An epidemic of obesity – afflicting as many people as go hungry – is sweeping the planet. Food corporations, the world’s biggest advertisers, have discovered that the highest profits are to be made through marketing ‘food products’ that are stripped of nutrients but laden with fat and sugar. It’s now food (either too little, or too much of it) that is the culprit in more than half of all disease-related lost years on our planet.
The grip of primitive ‘marketism’ seems never to have been tighter. Everything – from drinking water to human genes – is being ‘propertised’ as we’re told that deliberative devices for sharing the commons for common benefit have all flopped.
At the very same time, but unseen by most of us, a new and very different mindset is emerging. If you look, you can see it. But you have to really look. That’s what my daughter Anna and I did when we wrote Hope’s Edge. We travelled on five continents to nine countries. One was Kenya, where we talked with village women – members of Wangari Maathai’s Green Belt Movement. These unschooled women are accomplishing what few would have considered possible. Confounding the scepticism of government foresters, they have created 6,000 cooperative tree nurseries throughout the country and planted 20 million trees.
Emboldened, Green Belters also began to question the impoverishing dependence on single exports like coffee (the producer prices of which have now hit an historic bottom). They began to re-learn the best of traditional farming practices and to reclaim lost crops. These activities yielded stronger community bonds, problem-solving groups, skills and enhanced food security.
All this was threatening to the government of Kenya’s former president Daniel Arap Moi. Under his rule, Maathai had been jailed and beaten more than once for her pro-democracy, pro-environment activities. Yet, in the recent elections she out-polled her closest opponent by 50 to one. She was subsequently appointed deputy minister for the environment and natural resources. Women danced in Nairobi’s streets.
Brazil’s landless movement
Before starting our journey, we read all the relevant texts, including Thomas Friedman’s The Lexus and the Olive Tree. The four-time Pulitzer Prize-winner dismisses any alternative to corporate globalisation, stating: ‘There is no more mint chocolate chip, there is no more strawberry swirl, there is no more lemon-lime… There is only [free-market] vanilla and North Korea.’ Friedman uses Brazil to make his point, describing the only opposition to the global corporate march as disorganised street life bereft of ideology or even a manifesto.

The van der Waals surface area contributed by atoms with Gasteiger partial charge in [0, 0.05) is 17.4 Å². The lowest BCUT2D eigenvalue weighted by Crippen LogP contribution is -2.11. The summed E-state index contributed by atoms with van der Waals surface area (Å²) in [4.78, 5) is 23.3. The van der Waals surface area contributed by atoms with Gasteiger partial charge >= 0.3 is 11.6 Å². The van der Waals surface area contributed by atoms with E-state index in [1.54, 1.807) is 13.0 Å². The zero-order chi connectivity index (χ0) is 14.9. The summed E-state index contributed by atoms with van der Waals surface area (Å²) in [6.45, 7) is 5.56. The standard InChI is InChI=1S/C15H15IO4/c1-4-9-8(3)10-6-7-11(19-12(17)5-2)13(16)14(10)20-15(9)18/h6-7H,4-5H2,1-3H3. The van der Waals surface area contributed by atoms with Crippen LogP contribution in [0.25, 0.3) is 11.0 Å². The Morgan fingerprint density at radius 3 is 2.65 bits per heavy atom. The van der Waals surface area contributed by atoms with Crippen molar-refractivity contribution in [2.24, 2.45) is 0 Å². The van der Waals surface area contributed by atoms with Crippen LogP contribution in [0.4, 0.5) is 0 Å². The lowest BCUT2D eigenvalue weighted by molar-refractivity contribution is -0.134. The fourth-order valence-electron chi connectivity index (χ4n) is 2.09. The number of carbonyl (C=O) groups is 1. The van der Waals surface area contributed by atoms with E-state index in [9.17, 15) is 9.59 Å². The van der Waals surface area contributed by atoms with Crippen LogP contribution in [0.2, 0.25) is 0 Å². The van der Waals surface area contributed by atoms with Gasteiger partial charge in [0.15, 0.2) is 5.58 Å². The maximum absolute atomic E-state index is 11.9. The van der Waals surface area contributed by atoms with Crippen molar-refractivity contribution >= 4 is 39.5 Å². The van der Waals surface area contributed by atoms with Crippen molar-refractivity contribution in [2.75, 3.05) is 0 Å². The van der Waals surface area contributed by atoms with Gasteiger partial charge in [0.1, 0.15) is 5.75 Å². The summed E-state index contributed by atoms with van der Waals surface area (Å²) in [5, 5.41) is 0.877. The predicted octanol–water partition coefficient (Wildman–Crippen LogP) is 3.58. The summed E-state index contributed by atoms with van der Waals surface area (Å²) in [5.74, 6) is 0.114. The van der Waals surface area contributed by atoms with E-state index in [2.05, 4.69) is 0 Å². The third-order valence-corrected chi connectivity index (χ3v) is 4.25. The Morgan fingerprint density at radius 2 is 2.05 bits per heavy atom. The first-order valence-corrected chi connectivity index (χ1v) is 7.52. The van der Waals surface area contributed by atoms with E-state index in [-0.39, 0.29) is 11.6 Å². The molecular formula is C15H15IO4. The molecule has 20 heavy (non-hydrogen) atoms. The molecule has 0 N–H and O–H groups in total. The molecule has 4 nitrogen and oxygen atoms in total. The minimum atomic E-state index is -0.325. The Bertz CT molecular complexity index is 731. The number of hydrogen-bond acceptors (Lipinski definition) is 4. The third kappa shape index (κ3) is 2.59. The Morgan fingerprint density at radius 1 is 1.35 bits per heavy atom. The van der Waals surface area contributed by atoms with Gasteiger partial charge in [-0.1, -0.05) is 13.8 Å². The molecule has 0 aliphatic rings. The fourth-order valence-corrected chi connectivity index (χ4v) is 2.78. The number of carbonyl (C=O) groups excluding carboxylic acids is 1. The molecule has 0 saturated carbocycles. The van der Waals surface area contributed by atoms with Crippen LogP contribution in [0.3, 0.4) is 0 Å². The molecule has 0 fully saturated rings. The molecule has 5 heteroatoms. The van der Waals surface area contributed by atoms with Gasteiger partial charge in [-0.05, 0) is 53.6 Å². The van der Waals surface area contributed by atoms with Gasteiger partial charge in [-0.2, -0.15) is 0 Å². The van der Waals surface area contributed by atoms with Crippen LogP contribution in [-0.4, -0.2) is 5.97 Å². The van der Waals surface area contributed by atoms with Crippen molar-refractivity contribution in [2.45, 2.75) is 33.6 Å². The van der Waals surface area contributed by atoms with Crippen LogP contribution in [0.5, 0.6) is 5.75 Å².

Arriving in Brazil ourselves, we were astonished to see what Friedman’s mental map had blinded him to: the largest social movement in the hemisphere, and one that embodies not only a sophisticated critique of corporate globalisation but an alternative coming to life in thousands of communities across Brazil.
That blind spot is the Landless Workers’ Movement (MST), a 20-year-old undertaking that has settled a quarter of a million families on 15 million acres of land throughout Brazil. By taking advantage of a constitutional provision mandating the government to redistribute unused land, the MST has used civil disobedience to press its case.
Newly settled MST families told us that getting their own land was only a beginning. They had to consider all aspects of community–building, including the role of economic profit relative to other values. (‘Capitalism doesn’t care about the individual,’ one young member told us. We chuckled at how discordant his comment would sound to a US ear.)
What they are coming up with is hardly ‘anti-market’. Some MST farms, co-ops, and small businesses even sell internationally. But market exchange is counterbalanced by other values, with community solidarity and the health of the environment the most important. MSTers told us they were rejecting chemical agriculture not only because of the hazard to their own health (many had suffered pesticide poisoning as farm workers) but also out of concern that chemical residues might hurt the consumer.